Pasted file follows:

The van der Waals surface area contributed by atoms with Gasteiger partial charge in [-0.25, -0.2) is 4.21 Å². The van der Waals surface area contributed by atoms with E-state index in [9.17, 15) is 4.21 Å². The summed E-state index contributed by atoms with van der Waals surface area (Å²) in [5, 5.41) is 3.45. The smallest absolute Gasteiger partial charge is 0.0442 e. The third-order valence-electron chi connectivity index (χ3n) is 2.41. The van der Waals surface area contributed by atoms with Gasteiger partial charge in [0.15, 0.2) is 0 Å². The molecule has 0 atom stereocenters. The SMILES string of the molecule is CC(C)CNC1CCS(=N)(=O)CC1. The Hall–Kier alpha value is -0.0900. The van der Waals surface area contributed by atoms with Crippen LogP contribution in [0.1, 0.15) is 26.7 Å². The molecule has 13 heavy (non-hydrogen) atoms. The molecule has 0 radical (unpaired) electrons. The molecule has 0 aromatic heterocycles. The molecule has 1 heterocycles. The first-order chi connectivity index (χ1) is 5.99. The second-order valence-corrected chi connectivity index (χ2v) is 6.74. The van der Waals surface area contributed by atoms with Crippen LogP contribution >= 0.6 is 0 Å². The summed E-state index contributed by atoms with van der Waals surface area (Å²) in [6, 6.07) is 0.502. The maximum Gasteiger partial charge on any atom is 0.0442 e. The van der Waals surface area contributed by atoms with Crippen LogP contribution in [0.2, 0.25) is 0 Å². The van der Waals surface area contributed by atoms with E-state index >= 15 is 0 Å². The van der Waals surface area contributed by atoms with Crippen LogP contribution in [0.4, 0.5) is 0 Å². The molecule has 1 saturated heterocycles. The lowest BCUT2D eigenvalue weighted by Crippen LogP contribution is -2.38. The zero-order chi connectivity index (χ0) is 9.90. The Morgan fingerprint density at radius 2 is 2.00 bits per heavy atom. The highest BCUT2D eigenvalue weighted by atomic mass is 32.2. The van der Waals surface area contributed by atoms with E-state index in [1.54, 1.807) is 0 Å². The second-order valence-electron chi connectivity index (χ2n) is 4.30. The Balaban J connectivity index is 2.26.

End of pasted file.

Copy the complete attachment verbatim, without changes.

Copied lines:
The van der Waals surface area contributed by atoms with Gasteiger partial charge in [-0.25, -0.2) is 4.21 Å². The van der Waals surface area contributed by atoms with E-state index in [9.17, 15) is 4.21 Å². The summed E-state index contributed by atoms with van der Waals surface area (Å²) in [5, 5.41) is 3.45. The smallest absolute Gasteiger partial charge is 0.0442 e. The third-order valence-electron chi connectivity index (χ3n) is 2.41. The van der Waals surface area contributed by atoms with Gasteiger partial charge in [0.15, 0.2) is 0 Å². The molecule has 0 atom stereocenters. The SMILES string of the molecule is CC(C)CNC1CCS(=N)(=O)CC1. The Hall–Kier alpha value is -0.0900. The van der Waals surface area contributed by atoms with Crippen LogP contribution in [0.1, 0.15) is 26.7 Å². The molecule has 13 heavy (non-hydrogen) atoms. The molecule has 0 radical (unpaired) electrons. The molecule has 0 aromatic heterocycles. The molecule has 1 heterocycles. The first-order chi connectivity index (χ1) is 5.99. The second-order valence-corrected chi connectivity index (χ2v) is 6.74. The van der Waals surface area contributed by atoms with Crippen LogP contribution >= 0.6 is 0 Å². The summed E-state index contributed by atoms with van der Waals surface area (Å²) in [6, 6.07) is 0.502. The maximum Gasteiger partial charge on any atom is 0.0442 e. The van der Waals surface area contributed by atoms with Crippen LogP contribution in [0.2, 0.25) is 0 Å². The van der Waals surface area contributed by atoms with E-state index >= 15 is 0 Å². The van der Waals surface area contributed by atoms with Crippen LogP contribution in [0.4, 0.5) is 0 Å². The molecule has 1 saturated heterocycles. The lowest BCUT2D eigenvalue weighted by Crippen LogP contribution is -2.38. The zero-order chi connectivity index (χ0) is 9.90. The Morgan fingerprint density at radius 2 is 2.00 bits per heavy atom. The highest BCUT2D eigenvalue weighted by atomic mass is 32.2. The van der Waals surface area contributed by atoms with E-state index in [1.54, 1.807) is 0 Å². The second-order valence-electron chi connectivity index (χ2n) is 4.30. The Balaban J connectivity index is 2.26.